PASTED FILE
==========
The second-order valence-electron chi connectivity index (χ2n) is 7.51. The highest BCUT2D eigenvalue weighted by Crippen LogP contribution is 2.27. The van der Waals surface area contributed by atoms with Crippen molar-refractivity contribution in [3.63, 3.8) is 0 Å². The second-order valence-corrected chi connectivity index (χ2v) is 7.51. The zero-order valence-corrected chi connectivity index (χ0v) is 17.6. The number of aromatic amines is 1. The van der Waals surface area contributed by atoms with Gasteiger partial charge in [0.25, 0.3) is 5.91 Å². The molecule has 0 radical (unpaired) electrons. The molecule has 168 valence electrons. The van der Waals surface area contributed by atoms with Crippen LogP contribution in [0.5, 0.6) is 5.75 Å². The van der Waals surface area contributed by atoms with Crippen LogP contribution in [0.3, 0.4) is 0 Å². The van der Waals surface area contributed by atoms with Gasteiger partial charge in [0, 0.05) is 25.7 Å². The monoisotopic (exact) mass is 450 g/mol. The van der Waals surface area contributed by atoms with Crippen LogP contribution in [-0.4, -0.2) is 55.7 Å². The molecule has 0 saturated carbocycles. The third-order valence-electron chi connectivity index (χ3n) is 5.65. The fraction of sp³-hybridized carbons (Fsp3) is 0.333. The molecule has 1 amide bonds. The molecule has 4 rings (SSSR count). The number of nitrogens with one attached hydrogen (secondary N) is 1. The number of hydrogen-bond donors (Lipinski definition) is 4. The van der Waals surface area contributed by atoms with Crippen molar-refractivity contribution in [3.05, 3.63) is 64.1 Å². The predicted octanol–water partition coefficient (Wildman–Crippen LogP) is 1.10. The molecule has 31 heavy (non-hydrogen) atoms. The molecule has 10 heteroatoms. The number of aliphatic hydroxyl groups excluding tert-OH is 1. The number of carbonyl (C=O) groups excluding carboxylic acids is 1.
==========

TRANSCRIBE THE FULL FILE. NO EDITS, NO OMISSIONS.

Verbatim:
The second-order valence-electron chi connectivity index (χ2n) is 7.51. The highest BCUT2D eigenvalue weighted by Crippen LogP contribution is 2.27. The van der Waals surface area contributed by atoms with Crippen molar-refractivity contribution in [3.63, 3.8) is 0 Å². The second-order valence-corrected chi connectivity index (χ2v) is 7.51. The zero-order valence-corrected chi connectivity index (χ0v) is 17.6. The number of aromatic amines is 1. The van der Waals surface area contributed by atoms with Gasteiger partial charge in [0.25, 0.3) is 5.91 Å². The molecule has 0 radical (unpaired) electrons. The molecule has 168 valence electrons. The van der Waals surface area contributed by atoms with Crippen LogP contribution in [0.5, 0.6) is 5.75 Å². The van der Waals surface area contributed by atoms with Crippen LogP contribution in [0.3, 0.4) is 0 Å². The van der Waals surface area contributed by atoms with Gasteiger partial charge in [0, 0.05) is 25.7 Å². The monoisotopic (exact) mass is 450 g/mol. The van der Waals surface area contributed by atoms with Crippen LogP contribution in [-0.4, -0.2) is 55.7 Å². The molecule has 0 saturated carbocycles. The third-order valence-electron chi connectivity index (χ3n) is 5.65. The fraction of sp³-hybridized carbons (Fsp3) is 0.333. The molecule has 1 amide bonds. The molecule has 4 rings (SSSR count). The number of nitrogens with one attached hydrogen (secondary N) is 1. The number of hydrogen-bond donors (Lipinski definition) is 4. The van der Waals surface area contributed by atoms with Crippen molar-refractivity contribution in [3.05, 3.63) is 64.1 Å². The predicted octanol–water partition coefficient (Wildman–Crippen LogP) is 1.10. The molecule has 31 heavy (non-hydrogen) atoms. The molecule has 10 heteroatoms. The number of aliphatic hydroxyl groups excluding tert-OH is 1. The number of carbonyl (C=O) groups excluding carboxylic acids is 1.